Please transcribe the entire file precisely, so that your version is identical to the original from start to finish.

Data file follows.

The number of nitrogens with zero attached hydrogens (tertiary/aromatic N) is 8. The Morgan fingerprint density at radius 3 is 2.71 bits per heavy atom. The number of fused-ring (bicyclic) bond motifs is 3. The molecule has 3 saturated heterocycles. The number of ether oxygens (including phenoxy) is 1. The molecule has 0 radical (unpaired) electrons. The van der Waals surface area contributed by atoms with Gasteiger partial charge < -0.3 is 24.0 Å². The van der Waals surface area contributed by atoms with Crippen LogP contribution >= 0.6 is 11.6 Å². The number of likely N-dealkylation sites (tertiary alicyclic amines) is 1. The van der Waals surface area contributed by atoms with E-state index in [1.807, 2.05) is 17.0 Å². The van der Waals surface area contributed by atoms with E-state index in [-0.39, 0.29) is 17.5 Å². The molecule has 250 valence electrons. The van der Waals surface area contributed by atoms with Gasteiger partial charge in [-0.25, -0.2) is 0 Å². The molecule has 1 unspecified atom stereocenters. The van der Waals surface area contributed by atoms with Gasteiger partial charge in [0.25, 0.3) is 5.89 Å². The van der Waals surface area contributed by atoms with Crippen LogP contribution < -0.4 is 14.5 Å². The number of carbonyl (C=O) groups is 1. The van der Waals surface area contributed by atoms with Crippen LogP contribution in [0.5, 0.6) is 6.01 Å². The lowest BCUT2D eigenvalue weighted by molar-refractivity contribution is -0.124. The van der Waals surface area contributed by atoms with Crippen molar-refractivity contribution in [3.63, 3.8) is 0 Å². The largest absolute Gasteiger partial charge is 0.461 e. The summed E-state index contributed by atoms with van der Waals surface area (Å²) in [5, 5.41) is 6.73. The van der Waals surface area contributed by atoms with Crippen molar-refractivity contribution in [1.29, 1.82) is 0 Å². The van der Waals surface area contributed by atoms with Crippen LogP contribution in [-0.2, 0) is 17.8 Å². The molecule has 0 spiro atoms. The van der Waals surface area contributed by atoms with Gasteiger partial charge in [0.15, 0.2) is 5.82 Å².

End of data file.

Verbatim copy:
The number of nitrogens with zero attached hydrogens (tertiary/aromatic N) is 8. The Morgan fingerprint density at radius 3 is 2.71 bits per heavy atom. The number of fused-ring (bicyclic) bond motifs is 3. The molecule has 3 saturated heterocycles. The number of ether oxygens (including phenoxy) is 1. The molecule has 0 radical (unpaired) electrons. The van der Waals surface area contributed by atoms with Gasteiger partial charge < -0.3 is 24.0 Å². The van der Waals surface area contributed by atoms with Crippen LogP contribution >= 0.6 is 11.6 Å². The number of likely N-dealkylation sites (tertiary alicyclic amines) is 1. The van der Waals surface area contributed by atoms with E-state index in [1.807, 2.05) is 17.0 Å². The van der Waals surface area contributed by atoms with E-state index in [-0.39, 0.29) is 17.5 Å². The molecule has 250 valence electrons. The van der Waals surface area contributed by atoms with Gasteiger partial charge in [-0.25, -0.2) is 0 Å². The molecule has 1 unspecified atom stereocenters. The van der Waals surface area contributed by atoms with Gasteiger partial charge in [0.25, 0.3) is 5.89 Å². The van der Waals surface area contributed by atoms with Crippen LogP contribution < -0.4 is 14.5 Å². The number of carbonyl (C=O) groups is 1. The van der Waals surface area contributed by atoms with Crippen LogP contribution in [0.5, 0.6) is 6.01 Å². The lowest BCUT2D eigenvalue weighted by molar-refractivity contribution is -0.124. The van der Waals surface area contributed by atoms with Crippen molar-refractivity contribution in [3.63, 3.8) is 0 Å². The largest absolute Gasteiger partial charge is 0.461 e. The summed E-state index contributed by atoms with van der Waals surface area (Å²) in [5, 5.41) is 6.73. The van der Waals surface area contributed by atoms with Crippen molar-refractivity contribution in [1.29, 1.82) is 0 Å². The van der Waals surface area contributed by atoms with Crippen LogP contribution in [-0.2, 0) is 17.8 Å². The molecule has 0 spiro atoms. The van der Waals surface area contributed by atoms with Gasteiger partial charge in [0.15, 0.2) is 5.82 Å².